Art in English...Say what? Years ago, when the Common Core Gods created the standards, they placed the "Integrations of Knowledge and Ideas" strand under Reading Literature. Part of this strand states students should "Analyze the representation of a subject or a key scene in two different artistic mediums, including what is emphasized or absent in each treatment." For years, I just ignored this thinking to myself 'What good could analyzing art be in English?' Stop booing me; I realized I was wrong!

After having a come to Yeezus moment, I realized that teaching students to analyze different artistic mediums involves a similar skill set related to closely analyzing literature. When analyzing literature, we tell students to read closely looking for specific details  to better understand the text. We also ask them to consider an author's craft and structure and how the craft and structure helps to reveal important elements of the piece.  Analyzing art can function in the same way and can be used to help further our understanding of the texts we are reading. For example, my 12th grade students read Frankenstein by Mary Shelley (cue the Gothic music), and I incorporate an art analysis activity when we finish the novel. I accomplish this activity by having my students analyze different artists' creations of the monster, and they have to relate the artist's interpretation to a theme in Frankenstein. I place my students into seven different groups, and each group is given a different artist's portrayal of the monster (click here). The students first begin by individually analyzing the image using a guided image analysis sheet (click here); this handout asks students to describe, infer, inquire, and connect this information to a major theme of the novel. Then after they have individually analyzed the image, they discuss their findings in a small group. Working together on their analysis, the students come up with a 2-3 minute presentation about what their image reveals about a theme in Frankenstein. They present their ideas to the class. My students enjoy seeing the different portrayals of the monster, and how each of those portrayals reveals something different about the novel. This is such an easy activity to put together, and it lends itself to conversations not only about the novel but how we can analyze art and literature in similar ways.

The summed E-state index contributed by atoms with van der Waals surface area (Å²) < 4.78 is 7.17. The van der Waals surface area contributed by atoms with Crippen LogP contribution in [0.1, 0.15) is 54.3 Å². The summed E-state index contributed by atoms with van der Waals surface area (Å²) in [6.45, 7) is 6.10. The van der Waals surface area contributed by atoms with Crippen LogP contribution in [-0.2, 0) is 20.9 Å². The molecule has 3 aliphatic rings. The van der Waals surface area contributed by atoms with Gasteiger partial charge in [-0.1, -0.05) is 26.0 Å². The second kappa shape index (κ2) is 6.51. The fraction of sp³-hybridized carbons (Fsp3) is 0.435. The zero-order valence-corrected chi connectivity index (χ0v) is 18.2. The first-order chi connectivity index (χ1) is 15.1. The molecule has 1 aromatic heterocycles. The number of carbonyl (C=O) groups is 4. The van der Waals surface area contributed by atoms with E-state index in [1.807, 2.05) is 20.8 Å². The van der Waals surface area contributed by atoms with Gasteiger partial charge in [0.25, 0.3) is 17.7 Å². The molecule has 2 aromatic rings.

So, are you ready to turn your regular students into art connoisseurs? Ha, that's wishful thinking, but we should definitely be exposing them to art and its connections to literature. See, I told you I realized I was wrong.

Keep on stressin' on,

Michon Otuafi

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